And to this day, if something hurts or endangers you or the people you love, that REALLY MATTERS to me.

Your uncle with the biopsy. Your son who’s a police officer. Your mom and her small business. They matter to me because they matter to you. And I hope you feel the same way about me.

So I want you to imagine that I came to small group one night and said to you: There are some people who are really important to me who might be hurt in the four years to come. And then I named several people, from all eras and realms of my life—childhood, college, work, friendships, hobbies—specific people who are now facing specific dangers to their jobs, their safety, their kids, their medical care, their civil rights, their treatment by the justice system, the legal status of their marriages and families. People I love who are afraid.

One of the people I’d name, in fact, would be my own son. He’s six. This kid has a heart like no one I have ever met. My husband and I are happy carnivores, but this child, out of his love for God’s creatures, voluntarily became a vegetarian in kindergarten and has stuck to it for over a year. And he is really concerned about the future of the earth we live on. At one of the Smithsonian museums, we saw an iMax movie that showed the effects of climate change and it stuck with him. He knows this stuff is real. His love is bigger than himself. And what he’s worried about matters.

The very phrase “America First” worries me. Jesus himself warns: You cannot serve two masters. If, for American Christians, America’s supremacy in the world comes before our commitment to Christlike love, then yes, I am worried.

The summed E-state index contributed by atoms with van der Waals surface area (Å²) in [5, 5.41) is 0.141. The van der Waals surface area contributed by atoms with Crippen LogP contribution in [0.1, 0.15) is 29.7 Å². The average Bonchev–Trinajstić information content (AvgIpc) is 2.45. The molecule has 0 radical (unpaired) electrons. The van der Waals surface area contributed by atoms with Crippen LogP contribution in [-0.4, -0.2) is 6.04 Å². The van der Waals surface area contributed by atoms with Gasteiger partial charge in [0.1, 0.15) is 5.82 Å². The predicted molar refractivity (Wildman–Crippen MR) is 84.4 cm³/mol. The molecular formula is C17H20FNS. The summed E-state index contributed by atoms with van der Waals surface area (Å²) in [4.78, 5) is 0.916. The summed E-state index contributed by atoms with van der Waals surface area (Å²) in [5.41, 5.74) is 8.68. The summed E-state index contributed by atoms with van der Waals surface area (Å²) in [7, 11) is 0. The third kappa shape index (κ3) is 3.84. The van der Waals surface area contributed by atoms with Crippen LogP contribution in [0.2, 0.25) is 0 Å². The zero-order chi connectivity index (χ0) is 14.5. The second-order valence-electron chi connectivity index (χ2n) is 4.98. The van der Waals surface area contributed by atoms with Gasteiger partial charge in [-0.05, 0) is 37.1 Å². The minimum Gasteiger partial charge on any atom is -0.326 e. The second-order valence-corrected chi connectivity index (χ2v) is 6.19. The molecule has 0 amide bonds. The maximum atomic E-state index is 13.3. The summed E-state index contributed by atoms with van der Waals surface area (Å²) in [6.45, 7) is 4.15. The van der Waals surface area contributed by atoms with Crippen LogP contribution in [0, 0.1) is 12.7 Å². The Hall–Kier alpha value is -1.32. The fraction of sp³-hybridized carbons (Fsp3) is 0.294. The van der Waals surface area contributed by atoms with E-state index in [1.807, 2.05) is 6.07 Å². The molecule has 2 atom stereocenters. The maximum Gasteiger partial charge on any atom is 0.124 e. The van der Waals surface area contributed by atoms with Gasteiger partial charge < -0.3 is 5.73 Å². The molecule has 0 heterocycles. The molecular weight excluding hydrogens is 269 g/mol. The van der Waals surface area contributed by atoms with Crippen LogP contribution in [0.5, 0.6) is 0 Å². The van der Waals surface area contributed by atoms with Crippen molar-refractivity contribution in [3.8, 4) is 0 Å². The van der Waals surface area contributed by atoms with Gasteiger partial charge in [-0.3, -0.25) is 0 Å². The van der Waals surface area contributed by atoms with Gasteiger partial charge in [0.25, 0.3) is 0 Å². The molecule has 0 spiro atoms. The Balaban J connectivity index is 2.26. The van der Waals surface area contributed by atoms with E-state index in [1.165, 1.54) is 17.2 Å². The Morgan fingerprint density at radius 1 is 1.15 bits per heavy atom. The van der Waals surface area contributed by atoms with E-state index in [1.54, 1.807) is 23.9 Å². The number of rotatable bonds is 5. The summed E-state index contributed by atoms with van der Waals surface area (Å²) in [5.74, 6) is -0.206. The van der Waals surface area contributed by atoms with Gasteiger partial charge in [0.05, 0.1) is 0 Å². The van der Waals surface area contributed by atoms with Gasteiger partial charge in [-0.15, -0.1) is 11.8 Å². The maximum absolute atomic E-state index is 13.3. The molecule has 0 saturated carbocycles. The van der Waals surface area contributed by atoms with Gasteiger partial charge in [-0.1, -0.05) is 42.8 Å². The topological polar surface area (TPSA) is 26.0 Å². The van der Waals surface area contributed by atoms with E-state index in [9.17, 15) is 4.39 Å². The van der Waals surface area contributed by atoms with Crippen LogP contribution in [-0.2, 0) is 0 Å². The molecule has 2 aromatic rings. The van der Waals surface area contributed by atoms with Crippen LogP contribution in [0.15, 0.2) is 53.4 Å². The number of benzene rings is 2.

When someone you love is worried, you don’t say “Get over it” or “Stop whining” or “Shut up already” or even “There, there; there’s nothing to be afraid of, you’re overreacting.”

I think what you say, if you love someone, is “I’m listening. I believe you. What can I do?”

Just as when your uncle needed a biopsy, I didn’t say Oh, grow up and get over it, biopsies are no big deal or Tell your uncle to stop whining or I wouldn’t bother with a biopsy now, just wait and see, just give it a chance.

I’m not saying Trump is a worrisome lump. (I promised no insults.) What I’m saying is this: Sometimes our worries are founded, and sometimes not, but they are worth compassion, and attention, and never silencing.

I want you to say to me—or not so much me, but whoever you were directing your Facebook posts to—the very same thing I said to you about your uncle with the biopsy: I will pray. What can I do for you in the mean time?  

Does it sound sentimental to talk about Love on a day like this? I don’t know, is it? If our God is Christ, and not a politician, then our allegiance today is to Love.

So if you’re my brother or sister in faith—the adherent of any faith, honestly, that holds love as its highest value—

I want to submit to you an alternate Facebook status for today.  

It would blow my ever-loving mind if some of you posted something like this. My heart might explode.

It’s Inauguration Day. You’re really upset/disturbed/worried about President Trump. I voted for him, but I’m still your brother/sister. What are you most worried about right now? What is one thing could I do these next four years so you know I have your back?